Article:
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Why the apple doesn't fall far : understanding intergenerational transmission of human capital

Listed author(s):
  • Paul J. Devereux
  • Sandra E. Black
  • Kjell G. Salvanes

This paper examines the causal relationship between parents' education and that of their children in Norway. In 1959, the Norwegian Parliament legislated a mandatory school reform. In addition, the reform standardized the curriculum and increased access to schools, since the nine years of mandatory school was eventually made available in all municipalities. Cohorts of parents born between 1947 and 1958 were included in the sample. In the case of the Norwegian reform, the increase in compulsory schooling had a significant effect on educational attainment at the bottom of the distribution. The primary effect of the reform was to reduce the proportion of people with fewer than nine years of education from 12 percent to three percent, with a new spike at nine years. For mothers, there is a positive effect of maternal education on the education of sons but no such relationship for daughters. The results indicate that the positive correlation between parents' education and children's education largely represents positive relationships between other factors that are correlated with education. These could be ability, family background, income, or other factors. It is also clear, however, that the effect of the reform on children's educational attainment is small, with only the mother/son pair demonstrating any real relationship.

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File URL: http://hdl.handle.net/10197/309
File Function: Open Access version, 2005
Download Restriction: no

Paper provided by School of Economics, University College Dublin in its series Open Access publications with number 10197/309.

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Length: 13 pages
Date of creation: Mar 2005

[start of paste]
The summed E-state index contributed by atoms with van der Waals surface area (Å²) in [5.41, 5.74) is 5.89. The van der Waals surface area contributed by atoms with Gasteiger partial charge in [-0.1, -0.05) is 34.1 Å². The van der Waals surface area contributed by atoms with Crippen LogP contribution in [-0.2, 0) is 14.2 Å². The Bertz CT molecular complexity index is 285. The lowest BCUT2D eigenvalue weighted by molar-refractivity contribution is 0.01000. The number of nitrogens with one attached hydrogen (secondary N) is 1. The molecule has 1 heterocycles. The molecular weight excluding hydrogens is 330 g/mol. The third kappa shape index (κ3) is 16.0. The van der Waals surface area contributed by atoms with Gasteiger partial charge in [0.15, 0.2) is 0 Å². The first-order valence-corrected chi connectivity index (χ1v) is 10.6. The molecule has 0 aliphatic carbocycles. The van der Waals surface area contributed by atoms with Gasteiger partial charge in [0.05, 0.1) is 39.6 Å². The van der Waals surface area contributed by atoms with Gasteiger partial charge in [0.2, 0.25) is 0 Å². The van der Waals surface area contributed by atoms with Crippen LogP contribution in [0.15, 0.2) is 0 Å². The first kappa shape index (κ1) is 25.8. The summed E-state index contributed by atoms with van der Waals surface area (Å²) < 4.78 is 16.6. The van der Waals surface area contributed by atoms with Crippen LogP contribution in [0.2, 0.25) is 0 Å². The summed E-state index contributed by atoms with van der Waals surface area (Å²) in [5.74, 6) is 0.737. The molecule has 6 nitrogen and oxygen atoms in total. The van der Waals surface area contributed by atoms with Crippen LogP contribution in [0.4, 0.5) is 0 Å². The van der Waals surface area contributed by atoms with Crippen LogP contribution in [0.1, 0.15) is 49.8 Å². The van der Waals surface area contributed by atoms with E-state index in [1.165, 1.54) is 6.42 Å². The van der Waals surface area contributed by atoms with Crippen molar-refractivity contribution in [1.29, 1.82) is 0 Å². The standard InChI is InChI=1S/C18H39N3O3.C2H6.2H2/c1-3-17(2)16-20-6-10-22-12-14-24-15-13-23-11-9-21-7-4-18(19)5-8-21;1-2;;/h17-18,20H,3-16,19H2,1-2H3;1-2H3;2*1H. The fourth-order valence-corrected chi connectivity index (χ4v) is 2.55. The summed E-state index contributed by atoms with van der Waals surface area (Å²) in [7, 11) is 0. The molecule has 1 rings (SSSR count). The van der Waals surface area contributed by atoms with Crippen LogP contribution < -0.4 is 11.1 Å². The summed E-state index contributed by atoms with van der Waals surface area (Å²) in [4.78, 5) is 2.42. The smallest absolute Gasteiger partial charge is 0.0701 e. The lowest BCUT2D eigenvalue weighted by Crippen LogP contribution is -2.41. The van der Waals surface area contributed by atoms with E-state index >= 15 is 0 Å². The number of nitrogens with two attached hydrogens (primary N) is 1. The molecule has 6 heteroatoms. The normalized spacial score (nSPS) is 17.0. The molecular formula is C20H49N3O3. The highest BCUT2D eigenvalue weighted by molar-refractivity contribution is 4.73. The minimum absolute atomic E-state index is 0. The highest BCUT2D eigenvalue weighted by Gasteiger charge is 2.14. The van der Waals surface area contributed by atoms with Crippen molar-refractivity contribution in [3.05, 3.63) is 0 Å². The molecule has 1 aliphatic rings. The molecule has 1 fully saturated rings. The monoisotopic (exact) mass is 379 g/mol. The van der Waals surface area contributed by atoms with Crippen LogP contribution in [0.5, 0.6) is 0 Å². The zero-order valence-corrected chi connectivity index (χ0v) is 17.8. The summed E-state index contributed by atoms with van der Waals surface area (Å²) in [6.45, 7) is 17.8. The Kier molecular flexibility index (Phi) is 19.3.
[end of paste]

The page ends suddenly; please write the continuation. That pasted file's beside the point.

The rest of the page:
Publication status: Published in: American Economic Review, 95(1) 2005-03
Handle: RePEc:ucn:oapubs:10197/309
Contact details of provider: Postal:
UCD, Belfield, Dublin 4

Phone: +353-1-7067777
Fax: +353-1-283 0068
Web page: http://www.ucd.ie/economics

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  13. Colm Harmon; & Ian Walker, 1995. "Estimates of Economic Return to Schooling in the UK," Economics, Finance and Accounting Department Working Paper Series n540195, Department of Economics, Finance and Accounting, National University of Ireland - Maynooth.
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  22. Solon, Gary, 1999. "Intergenerational mobility in the labor market," Handbook of Labor Economics, in: O. Ashenfelter & D. Card (ed.), Handbook of Labor Economics, edition 1, volume 3, chapter 29, pages 1761-1800 Elsevier.
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  30. Black, Sandra & Devereux, Paul J. & Salvanes, Kjell G, 2003. "Why the Apple Doesn't Fall: Understanding Intergenerational Transmission of Human Capital," CEPR Discussion Papers 4150, C.E.P.R. Discussion Papers.
  31. Philip Oreopoulos, 2003. "Do Dropouts Drop Out Too Soon? Evidence from Changes in School-Leaving Laws," Working Papers oreo-03-01, University of Toronto, Department of Economics.
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